We’re very process oriented, to the point where we track ups, demos, commitments, deliveries…12 to 14 managers report to me every day and go over their “x-rays”. By tracking and measuring they do a better job, they understand what’s working, what’s not working — and they try to improve on it every day. I do it because I hate it when we fall below our benchmarks. It takes a lot to track and report every day, but when we get these reports, they are all very laid out, very refined. And because we’re disciplined about it, within an hour I learn more about my dealership than most people figure out all day. It’s all about refining the process and doing it every day. Discipline and process.
Craig Waikem on the Joy of Web Metrics
Knowing what my uncle likes to track helps. But the fact is that the game has changed for every department, not just the Internet department. And that’s one one of the things I love about the Internet: you can report on everything. With the right approach, you can see the ROI…it’s cool to see how many people are on the website, how many people actually buy cars. It’s our job to track this and learn from it.
Doug Waikem on The Business
My name, personal cell and email is on every counter, everywhere. I believe in being available and working with our customers. How many dealers put that on every desk? I am blessed to be a third generation owner with a great reputation and good advertising. I suppose I just love the game — the competition, exceeding our goals. When we hire someone, we ask them what their personal goals are, and we show them how, by achieving their work goals, they can achieve their personal dreams. I love it most when that happens, when our associates hit their personal goals. When I see someone achieving those goals, that’s the best part of the business. For me, I’m a car guy. If the car business wasn’t here I would probably be mowing lawns.
Craig Waikem on The Family Business
Working with your dad and your family, well, they can be a little harder on you than others, that’s for sure! That’s good because I’m passionate about the business and am very blessed to have this opportunity.
Doug Waikem on What’s Working Now
We want educated buyers. It’s in our ads — we drive people from our traditional advertising to our digital properties, and invite them to become an educated buyer. When they walk into a Waikem dealership it’s important that they have a very positive, consistent experience, no matter which dealership. That’s why we introduce them with our managers, and invite them to become educated buyers.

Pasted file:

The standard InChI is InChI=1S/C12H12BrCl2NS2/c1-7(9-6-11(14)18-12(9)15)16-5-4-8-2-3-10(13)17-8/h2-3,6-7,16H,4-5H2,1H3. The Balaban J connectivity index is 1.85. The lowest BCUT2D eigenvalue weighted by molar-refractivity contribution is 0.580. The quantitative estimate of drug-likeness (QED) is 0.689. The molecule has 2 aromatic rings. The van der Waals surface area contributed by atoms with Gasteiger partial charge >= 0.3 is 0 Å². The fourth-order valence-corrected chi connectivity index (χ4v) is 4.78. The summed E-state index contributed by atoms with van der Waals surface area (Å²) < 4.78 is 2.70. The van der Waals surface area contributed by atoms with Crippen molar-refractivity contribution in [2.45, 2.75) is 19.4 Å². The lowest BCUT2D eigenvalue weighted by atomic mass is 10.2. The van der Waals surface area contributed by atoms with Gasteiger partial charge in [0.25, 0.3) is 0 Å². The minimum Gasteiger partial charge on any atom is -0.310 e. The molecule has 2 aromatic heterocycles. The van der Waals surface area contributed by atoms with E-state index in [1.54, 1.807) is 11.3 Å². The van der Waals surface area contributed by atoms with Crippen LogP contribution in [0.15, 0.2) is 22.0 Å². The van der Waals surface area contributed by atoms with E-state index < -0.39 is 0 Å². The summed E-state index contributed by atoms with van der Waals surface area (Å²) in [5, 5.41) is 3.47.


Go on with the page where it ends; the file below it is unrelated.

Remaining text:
Craig Waikem on What’s Working Now, Digital Edition
Buying a car is still an emotional process, and we do a really good job of using technology to learn more about our customers and communicate with them. I mean at the end of the day ecommerce is really still all marketing and advertising. That’s why we started building microsites. We’ve built a number of them — specials, the blog, the Waikem Fan Club and Why Waikem. It helps us to, among other things, constantly communicate the right way with our customers. We reworked our email templates, our eblasts and our sales follow up. As a result of the blog, we dont send them to Autoblog, just our blog and our microsites. We don’t want to lose control of the customer on other sites.
Doug Waikem on What’s Next
First, special finance in the digital world is an emerging opportunity. We’re all fighting for the 60% — only one out of 10 dealers are any good at special finance, but four out of 10 customers need it. Fact is, more people with impaired credit are going online instead of going straight to the dealership; they now have more options. It’s become a digital war out there; we’re working with a credit repair company to help customers. We’re pretty good, but we’re going to get real good, real soon.
I also think that closing ratios should shift to 40 percent. Look at the stats: We have a benchmark of a 30 percent closing ratio on our ups, but today people only shop 0.7 other dealerships — it used to be 4.5 during the pre-Internet days. Because of that, we believe close ratios should be more like 40 percent, not 30 percent.
Published on DrivingSales.com.